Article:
This state of affairs has prompted the glum lament from the veteran strategist Hugh White that Australia’s politicians lack imagination in the face of the most significant change in its foreign relations since British settlement. They refuse to accept that China is there, not to be contained but to be accommodated in some form. The Pacific pond will have to accept two hegemons rather than one, a point the Washington-hugging types in Canberra find, not only impermissible but terrifying.
The fall of Kabul offered further stimulus for panic. The Western war adventurers had been defeated and instead of asking why Australians were ever in Afghanistan, the focus shifted to the umbilical cord with Washington. In conducting interviews with four former Australian Prime Ministers, Paul Kelly of The Australian, being more woolly-headed than usual, saw Biden’s withdrawal as “so devoid of judgment and courage that it raises a fog of doubt about Biden himself and about America’s democratic sustenance as a reliable great power.”
Of the former prime ministers interviewed, the undying pugilist Tony Abbott wondered what “fight” was left in “Biden’s America.” There might well be some in the reserves, he speculated, but US allies had to adjust. Australia had to show “more spine” in the alliance.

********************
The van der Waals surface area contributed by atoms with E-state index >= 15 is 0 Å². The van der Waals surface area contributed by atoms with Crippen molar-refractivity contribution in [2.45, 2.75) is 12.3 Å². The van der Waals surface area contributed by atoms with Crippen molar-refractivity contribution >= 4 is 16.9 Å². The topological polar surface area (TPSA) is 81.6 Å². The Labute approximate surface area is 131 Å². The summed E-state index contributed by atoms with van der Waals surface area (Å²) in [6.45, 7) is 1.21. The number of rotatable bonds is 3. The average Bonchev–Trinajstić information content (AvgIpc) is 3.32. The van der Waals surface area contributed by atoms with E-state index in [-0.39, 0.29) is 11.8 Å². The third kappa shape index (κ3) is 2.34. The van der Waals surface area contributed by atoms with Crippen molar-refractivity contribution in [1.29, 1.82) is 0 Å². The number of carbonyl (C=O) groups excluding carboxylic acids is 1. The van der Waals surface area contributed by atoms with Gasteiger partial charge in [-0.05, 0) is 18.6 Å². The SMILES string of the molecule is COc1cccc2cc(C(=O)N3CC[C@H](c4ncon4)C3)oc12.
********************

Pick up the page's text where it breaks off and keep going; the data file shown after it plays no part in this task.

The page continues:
Kevin Rudd, himself an old China hand, wanted to impress upon the Australian public and body politic that “we are in the midst of a profound paradigm shift in global and regional geopolitics.” The US continued to question itself about what strategic role it would play in the Asia-Pacific region in the face of China’s inexorable rise. Australia had to plan for the “best” and the “worst”: the former entailing “a robust regionally and globally engaged America”; the latter, “an America that begins to retreat.” On August 14, Rudd had urged the Biden administration to “reverse the course of its final military withdrawal.”